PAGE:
Many utilities can potentially reap large savings with new programmable communicating thermostat (PCT) programs – but ignoring such opportunities exposes customer relationships to third party providers whose initiatives may result in increased utility customer rates, a new study from the Smart Grid Research Consortium (SGRC) advises.
According to the study results, big changes have taken place recently in PCT technologies and programs. Compared to several years ago:
- PCT costs have dropped dramatically with PCTs that provide basic control functionality available for less than $100
- PCT functionality has increased including capabilities such as HVAC maintenance diagnostics and voice recognition
- Control strategies have become more sophisticated and can provide individual dwelling unit strategies, address “bounce-back” impacts and address other program issues
- Many PCTs do not require an AMI infrastructure.
Thus, nearly all utilities can develop PCT programs that provide utility and customer value and many utilities and their customers can potentially reap large savings with these technologies.
“If you haven’t kept up with recent PCT technology and program developments, you are in for some surprises,” said Dr. Jerry Jackson, SGRC leader and research director and the study’s author. “We have seen a shift in PCT business cases over the last three to four years among our clients with some programs going from being unattractive to providing paybacks in five years or less with big utility and customer bill savings. Even utilities that lack AMI or communications bandwidth can potentially benefit with cellular and internet-based systems.”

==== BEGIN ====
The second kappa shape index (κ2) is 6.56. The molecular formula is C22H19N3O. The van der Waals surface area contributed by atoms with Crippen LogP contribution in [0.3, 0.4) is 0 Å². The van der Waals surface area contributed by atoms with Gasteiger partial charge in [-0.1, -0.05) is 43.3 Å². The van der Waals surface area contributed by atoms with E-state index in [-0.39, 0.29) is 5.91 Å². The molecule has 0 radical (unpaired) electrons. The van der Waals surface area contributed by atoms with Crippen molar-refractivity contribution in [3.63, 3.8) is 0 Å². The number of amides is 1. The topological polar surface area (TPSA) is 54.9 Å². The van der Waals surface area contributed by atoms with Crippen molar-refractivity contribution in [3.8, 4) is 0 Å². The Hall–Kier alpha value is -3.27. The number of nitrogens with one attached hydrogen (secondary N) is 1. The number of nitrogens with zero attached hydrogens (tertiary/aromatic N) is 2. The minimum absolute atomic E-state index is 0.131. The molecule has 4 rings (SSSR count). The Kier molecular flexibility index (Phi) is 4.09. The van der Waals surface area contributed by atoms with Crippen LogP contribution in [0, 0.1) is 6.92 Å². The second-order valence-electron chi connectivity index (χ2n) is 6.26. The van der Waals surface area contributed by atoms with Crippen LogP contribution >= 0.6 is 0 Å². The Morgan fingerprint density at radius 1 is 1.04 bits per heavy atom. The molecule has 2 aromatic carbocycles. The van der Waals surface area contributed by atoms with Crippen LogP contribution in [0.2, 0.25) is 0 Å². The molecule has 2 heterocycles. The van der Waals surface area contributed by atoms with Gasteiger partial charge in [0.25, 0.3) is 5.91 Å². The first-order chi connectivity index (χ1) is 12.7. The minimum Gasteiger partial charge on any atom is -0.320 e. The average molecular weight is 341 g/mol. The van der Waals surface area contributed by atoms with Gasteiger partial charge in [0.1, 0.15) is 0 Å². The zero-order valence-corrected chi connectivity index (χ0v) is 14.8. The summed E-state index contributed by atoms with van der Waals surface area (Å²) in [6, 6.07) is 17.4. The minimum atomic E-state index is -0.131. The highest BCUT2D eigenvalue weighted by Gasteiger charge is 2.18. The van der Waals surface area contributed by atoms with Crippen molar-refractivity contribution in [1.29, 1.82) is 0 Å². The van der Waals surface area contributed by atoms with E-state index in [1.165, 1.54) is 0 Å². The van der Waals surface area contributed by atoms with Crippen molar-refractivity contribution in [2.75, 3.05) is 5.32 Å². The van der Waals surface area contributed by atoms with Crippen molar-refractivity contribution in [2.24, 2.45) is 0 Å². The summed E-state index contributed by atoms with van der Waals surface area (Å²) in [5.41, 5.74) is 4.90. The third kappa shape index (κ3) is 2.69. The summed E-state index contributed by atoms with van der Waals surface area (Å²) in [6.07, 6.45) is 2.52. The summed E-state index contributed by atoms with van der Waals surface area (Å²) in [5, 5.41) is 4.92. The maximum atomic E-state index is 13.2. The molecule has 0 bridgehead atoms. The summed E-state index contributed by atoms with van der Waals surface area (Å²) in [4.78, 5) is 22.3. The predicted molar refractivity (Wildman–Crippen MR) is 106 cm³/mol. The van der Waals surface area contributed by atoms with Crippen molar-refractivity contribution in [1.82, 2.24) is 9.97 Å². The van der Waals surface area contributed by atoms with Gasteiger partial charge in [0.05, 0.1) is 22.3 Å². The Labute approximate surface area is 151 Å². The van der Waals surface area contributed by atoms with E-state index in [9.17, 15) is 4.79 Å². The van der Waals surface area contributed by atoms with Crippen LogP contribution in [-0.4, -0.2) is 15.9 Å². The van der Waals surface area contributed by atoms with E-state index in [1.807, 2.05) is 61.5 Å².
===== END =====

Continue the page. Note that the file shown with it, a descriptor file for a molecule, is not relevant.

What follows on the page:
However, the PCT advances also define a huge mass market potential for third party PCT program providers as evidenced by the growing number of companies in this space, the study reports. Utilities then face a risk that independent third party relationships with utility customers will increase customer rates, if the participating customer bill savings are greater than the utility avoided power costs. In this case, participating customers will see bill reductions and third party providers will share in savings while overall rates will increase to cover revenue shortfalls.
On the other hand, third-party providers of PCT services working with utilities can potentially provide more value for participating customers and the utility than can be provided by the utility’s own program – and still make a profit. The costs and benefits of in-house versus utility/third party partnerships depend on a variety of factors, including utility customer rate structures, avoided power costs characteristics, utility customer characteristics, and weather among others.
The Smart Grid Research Consortium is an independent research and consulting firm based in Orlando, Florida.